8 tips for perfecting a manual on your mountain bike

CG:

Mastering the manual on your mountain bike, Chris Gibbs explains…

Chris explains how to master the manual on your mountain bike

After the last blog on the attack position it’s time to look at using other techniques to enable us, not just to get down trails safely, but to take charge and ride them with flow and confidence.

The ‘manual’ is an essential core skill allowing the front wheel to be lifted over obstacles whilst carrying momentum. It should be in every rider’s tool box!

Once mastered, the manual enables you to negotiate terrain with much more flow and style, as well as being able to carry more speed and keep your front wheel out of trouble.

How to perform a manual on your mountain bike

  1. Start in attack position, coasting at walking pace or slightly faster
  2. Initiate with a slight rocking forwards of the body
  3. Rock backwards, pulling up and backwards using shoulders and lower back, whilst keeping arms straight to achieve a hanging feeling. This should create a pivot from the feet
  4. Keep your head looking up as the lower body moves back
  5. To further enhance the move, drop heels and push forward
  6. Try to ‘hang’ in this position until you’ve passed the obstacle
  7. Cover the rear brake and feather it to avoid going over the back
  8. Return to the attack position as front wheel lands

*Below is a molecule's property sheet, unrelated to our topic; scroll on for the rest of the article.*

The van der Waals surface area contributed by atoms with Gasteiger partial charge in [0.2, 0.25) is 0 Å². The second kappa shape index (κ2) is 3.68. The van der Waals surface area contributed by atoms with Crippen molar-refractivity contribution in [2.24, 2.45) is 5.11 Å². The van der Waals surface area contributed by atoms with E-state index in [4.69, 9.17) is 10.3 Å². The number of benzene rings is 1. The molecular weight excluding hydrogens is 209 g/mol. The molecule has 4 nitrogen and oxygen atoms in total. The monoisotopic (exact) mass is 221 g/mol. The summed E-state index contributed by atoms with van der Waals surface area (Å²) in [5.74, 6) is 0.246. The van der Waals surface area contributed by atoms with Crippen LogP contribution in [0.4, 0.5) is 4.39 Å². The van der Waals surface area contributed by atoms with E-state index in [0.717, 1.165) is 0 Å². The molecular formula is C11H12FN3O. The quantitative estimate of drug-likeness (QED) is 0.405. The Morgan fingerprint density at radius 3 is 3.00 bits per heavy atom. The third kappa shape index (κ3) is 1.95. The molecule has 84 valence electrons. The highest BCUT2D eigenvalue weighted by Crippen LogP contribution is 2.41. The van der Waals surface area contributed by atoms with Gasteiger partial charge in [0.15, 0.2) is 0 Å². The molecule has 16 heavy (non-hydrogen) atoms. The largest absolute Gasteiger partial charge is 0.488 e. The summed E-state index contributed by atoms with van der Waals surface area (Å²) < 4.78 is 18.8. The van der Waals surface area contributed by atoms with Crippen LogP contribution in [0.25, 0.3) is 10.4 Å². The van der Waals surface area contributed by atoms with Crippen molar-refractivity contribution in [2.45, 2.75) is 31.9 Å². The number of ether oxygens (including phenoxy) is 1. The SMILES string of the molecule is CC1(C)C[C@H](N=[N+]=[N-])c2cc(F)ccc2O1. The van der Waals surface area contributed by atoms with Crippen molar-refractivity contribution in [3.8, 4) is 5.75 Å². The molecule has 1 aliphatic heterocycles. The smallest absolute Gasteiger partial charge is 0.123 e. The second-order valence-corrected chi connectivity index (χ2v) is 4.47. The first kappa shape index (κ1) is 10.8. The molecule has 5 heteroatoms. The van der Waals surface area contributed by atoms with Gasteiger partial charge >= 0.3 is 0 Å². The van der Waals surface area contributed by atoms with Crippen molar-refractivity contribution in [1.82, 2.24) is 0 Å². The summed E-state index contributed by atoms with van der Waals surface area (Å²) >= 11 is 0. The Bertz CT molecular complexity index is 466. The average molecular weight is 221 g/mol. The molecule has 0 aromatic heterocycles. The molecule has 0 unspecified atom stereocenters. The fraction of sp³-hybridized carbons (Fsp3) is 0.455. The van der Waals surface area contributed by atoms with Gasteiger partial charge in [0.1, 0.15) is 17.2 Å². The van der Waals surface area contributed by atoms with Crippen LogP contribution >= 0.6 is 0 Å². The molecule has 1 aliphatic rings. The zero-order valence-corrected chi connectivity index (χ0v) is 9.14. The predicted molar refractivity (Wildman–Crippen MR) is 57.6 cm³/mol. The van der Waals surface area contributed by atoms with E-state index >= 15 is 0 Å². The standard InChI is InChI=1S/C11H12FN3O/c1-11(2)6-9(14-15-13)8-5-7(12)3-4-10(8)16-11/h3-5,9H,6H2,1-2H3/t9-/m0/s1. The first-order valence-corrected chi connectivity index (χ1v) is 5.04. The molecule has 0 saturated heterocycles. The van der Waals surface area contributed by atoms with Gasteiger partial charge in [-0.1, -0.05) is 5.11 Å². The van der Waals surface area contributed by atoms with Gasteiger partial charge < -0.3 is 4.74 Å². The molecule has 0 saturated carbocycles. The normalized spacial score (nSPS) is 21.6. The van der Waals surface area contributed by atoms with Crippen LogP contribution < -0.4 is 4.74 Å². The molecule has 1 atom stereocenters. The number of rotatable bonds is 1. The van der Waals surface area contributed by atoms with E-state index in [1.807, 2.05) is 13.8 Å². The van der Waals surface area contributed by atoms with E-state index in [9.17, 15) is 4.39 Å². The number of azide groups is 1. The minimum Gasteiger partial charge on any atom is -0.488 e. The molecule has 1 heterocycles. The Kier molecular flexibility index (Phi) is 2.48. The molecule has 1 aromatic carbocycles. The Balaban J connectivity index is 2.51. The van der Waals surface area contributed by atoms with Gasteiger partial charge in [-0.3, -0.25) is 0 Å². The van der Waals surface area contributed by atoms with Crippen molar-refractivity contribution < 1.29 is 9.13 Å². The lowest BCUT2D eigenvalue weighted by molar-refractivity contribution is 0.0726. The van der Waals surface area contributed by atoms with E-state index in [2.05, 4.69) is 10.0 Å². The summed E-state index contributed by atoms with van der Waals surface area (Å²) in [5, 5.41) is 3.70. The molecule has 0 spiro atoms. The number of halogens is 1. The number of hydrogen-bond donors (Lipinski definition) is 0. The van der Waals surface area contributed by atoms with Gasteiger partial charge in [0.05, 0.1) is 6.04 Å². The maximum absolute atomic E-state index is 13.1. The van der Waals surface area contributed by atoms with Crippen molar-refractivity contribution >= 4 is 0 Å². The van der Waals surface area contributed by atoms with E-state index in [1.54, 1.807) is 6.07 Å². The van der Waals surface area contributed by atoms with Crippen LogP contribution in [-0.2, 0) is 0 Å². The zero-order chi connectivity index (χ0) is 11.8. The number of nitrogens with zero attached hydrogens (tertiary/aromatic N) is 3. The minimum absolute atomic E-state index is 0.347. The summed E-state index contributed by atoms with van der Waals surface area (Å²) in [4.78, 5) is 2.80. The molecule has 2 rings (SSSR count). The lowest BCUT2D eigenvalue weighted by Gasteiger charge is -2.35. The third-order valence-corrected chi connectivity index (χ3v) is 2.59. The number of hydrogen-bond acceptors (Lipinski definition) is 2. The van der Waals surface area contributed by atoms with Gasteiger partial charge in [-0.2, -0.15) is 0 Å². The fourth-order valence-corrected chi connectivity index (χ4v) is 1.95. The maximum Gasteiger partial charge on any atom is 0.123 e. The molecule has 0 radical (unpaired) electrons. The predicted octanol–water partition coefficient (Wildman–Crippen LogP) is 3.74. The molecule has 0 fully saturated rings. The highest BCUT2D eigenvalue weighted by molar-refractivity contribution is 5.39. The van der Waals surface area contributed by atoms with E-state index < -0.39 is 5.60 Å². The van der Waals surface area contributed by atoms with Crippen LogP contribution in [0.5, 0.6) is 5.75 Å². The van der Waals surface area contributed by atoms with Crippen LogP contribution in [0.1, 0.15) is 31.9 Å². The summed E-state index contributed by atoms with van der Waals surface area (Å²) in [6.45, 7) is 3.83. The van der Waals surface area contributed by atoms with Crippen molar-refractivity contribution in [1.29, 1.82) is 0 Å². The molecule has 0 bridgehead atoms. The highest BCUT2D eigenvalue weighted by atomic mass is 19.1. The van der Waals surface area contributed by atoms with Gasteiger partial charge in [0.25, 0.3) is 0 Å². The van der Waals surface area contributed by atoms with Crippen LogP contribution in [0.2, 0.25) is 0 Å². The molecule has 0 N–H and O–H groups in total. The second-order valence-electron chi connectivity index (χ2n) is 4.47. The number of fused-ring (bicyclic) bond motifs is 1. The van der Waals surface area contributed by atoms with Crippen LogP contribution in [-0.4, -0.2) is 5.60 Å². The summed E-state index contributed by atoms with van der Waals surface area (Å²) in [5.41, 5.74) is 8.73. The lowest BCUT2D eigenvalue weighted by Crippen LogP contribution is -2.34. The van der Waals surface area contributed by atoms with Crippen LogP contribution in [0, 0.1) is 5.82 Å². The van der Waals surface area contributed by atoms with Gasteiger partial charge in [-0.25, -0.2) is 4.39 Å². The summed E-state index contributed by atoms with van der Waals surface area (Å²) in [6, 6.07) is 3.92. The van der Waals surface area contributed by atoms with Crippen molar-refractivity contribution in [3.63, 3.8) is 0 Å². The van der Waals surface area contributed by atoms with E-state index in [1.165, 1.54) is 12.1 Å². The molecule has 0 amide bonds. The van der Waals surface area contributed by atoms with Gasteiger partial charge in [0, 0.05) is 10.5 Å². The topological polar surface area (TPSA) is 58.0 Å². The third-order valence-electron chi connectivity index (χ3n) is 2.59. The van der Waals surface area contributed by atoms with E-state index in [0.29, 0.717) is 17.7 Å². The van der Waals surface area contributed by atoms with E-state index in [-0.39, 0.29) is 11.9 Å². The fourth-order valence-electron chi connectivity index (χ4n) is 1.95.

The manual is a sum of all its parts being performed well and should be done in one fluid motion.

Above and below: Mark Clark shows perfect manual form and also illustrates some of the key elements in more detail.
Bottom: Dan Milner captures Rene Wildhaber on trail with us in Chile. The perfect manual (with a bit of added flair!)

Common faults to avoid

  1. Pulling up and bending arms
  2. Trying to compress the forks to gain spring and lift
  3. Not committing to pushing your body weight far enough back during the lift phase
  4. Sliding weight backwards but keeping head and shoulders too low

For most of us the manual is a move that takes practice, lots and lots of practice! However, with the right technique it’s a sure-fire way to better riding and much more fun on the trails, and practice is just an excuse to out and ride more!

Found this useful? Why not read up on these posts too! “Perfecting a manual on a mountain bike” and “5 tips for your first mountain bike tour”.

Manual on your mountain bike